Preface To the AGA Edition
In the 1960’s, the Japan Go Association (Nihon Kiin) published the popular “Go Super Books,” a series of theme-oriented instructional volumes for mid-level players. Immensely popular in Japan, they became legendaryamong the small, newly formed, rising American go community. Many Western players owned “Super Books” eventhough we spoke no Japanese, just to derive what benefit we could from studying the diagrams.Now for the first time, we can study the diagrams and read about them too. When former AGA President JohnStephenson and translator Stephen Bretherick decided to produce translations of Japanese material for the AGA,they chose well for this wonderful first effort. With more and more serious beginners entering the US go scene,there is a growing need for material that will help up-and-coming players to climb the ladder of success bydefeating those above. The AGA is extremely grateful to the Wings Across Calm Water go club for producing anddistributing this book on the AGA’s behalf. In a wonderful irony of life in the 21
century, an AGA Chapter that existsonly in cyberspace has placed this book in your hands.This is a book that goes beyond the usual review of moves and sequences, suggesting productive goals andattitudes and then showing how to back them up. Most English-language writing on handicap go counsels patienceand restraint for the weaker player. Take your time, we are told, and let the handicap stones assert their power.This book, in contrast, advocates a more aggressive stance. The first four words of commentary on Basic Position1: “Don’t be too respectful.” Learn to refute these White overplays, and suddenly
may not seem so far away.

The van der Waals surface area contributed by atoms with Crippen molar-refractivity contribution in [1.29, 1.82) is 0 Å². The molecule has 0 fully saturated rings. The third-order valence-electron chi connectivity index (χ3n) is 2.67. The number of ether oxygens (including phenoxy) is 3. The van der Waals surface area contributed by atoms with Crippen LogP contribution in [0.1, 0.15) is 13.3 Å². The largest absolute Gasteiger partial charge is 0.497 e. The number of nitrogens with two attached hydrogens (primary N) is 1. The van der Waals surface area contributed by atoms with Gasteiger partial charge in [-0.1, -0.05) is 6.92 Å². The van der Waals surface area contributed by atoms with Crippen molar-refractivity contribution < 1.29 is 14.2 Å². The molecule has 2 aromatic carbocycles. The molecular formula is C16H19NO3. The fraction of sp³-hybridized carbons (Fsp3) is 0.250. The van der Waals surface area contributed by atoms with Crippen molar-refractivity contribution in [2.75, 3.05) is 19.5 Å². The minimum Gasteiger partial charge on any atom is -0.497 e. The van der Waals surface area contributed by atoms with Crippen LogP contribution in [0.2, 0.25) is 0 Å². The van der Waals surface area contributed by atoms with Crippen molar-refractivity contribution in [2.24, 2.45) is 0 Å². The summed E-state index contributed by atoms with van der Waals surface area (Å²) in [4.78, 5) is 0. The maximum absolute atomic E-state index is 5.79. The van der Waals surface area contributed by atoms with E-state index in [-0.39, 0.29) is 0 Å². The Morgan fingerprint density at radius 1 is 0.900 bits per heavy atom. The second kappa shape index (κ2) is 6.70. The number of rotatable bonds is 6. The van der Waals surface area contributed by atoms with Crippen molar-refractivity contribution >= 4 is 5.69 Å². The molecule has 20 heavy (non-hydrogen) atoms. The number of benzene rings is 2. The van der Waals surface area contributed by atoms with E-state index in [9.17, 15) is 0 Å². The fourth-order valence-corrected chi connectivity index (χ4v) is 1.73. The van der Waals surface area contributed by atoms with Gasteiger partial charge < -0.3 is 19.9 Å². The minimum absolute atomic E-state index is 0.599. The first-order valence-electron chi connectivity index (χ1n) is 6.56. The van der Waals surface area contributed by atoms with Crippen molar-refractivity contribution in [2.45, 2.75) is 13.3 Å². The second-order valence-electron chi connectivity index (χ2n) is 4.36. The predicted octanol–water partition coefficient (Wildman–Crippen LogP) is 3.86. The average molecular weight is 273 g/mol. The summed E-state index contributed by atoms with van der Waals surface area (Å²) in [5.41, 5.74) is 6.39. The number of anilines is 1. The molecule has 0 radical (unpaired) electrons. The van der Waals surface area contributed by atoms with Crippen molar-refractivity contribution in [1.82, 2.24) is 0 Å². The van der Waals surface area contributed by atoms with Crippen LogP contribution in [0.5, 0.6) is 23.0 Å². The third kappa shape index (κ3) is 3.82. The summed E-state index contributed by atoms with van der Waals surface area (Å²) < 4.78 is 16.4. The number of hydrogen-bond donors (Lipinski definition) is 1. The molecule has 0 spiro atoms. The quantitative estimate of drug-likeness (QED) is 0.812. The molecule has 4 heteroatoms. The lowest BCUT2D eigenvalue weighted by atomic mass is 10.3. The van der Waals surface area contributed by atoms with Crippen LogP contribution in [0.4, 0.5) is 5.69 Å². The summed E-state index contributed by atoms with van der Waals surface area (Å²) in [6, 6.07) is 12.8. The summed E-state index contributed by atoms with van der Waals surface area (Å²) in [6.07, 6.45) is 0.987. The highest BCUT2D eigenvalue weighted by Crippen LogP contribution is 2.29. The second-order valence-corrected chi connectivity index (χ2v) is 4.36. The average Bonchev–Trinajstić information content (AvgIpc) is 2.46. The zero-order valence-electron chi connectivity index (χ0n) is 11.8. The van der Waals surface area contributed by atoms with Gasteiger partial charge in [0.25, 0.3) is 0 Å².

Roy Laird, President, The American Go Association, New York, January 2001Introduction
In my many years of working with amateur players, one thing I’ve felt most acutely is their exaggerated fear of the stronger player. They add a move where none is needed, avoid fights they could easily profit from and ingeneral react in fear to shapeless shadows.Based on these observations, I’ve written this book in the hopes that you can cast off your needless fears of stronger players.The book is divided into two volumes. Volume one treats 25 local positions that frequently arise in handicapgames. I expect working through these positions to help build up your fundamental strength. In Volume two, I’veexamined amateur weaknesses using as source material actual handicap games I’ve played with students. I’msure many of these games contain moves not too dissimilar from moves you’ve played yourself, which should giveyou a greater appreciation for the lessons they contain.In general, I’ve tried to select problems at about the 4-5 kyu to shodan level. I hope that reading it will nurture inyou a confidence that helps you say “Stronger players don’t scare me.”
SAKAI Michiharu, Professional 8-dan, Autumn 1969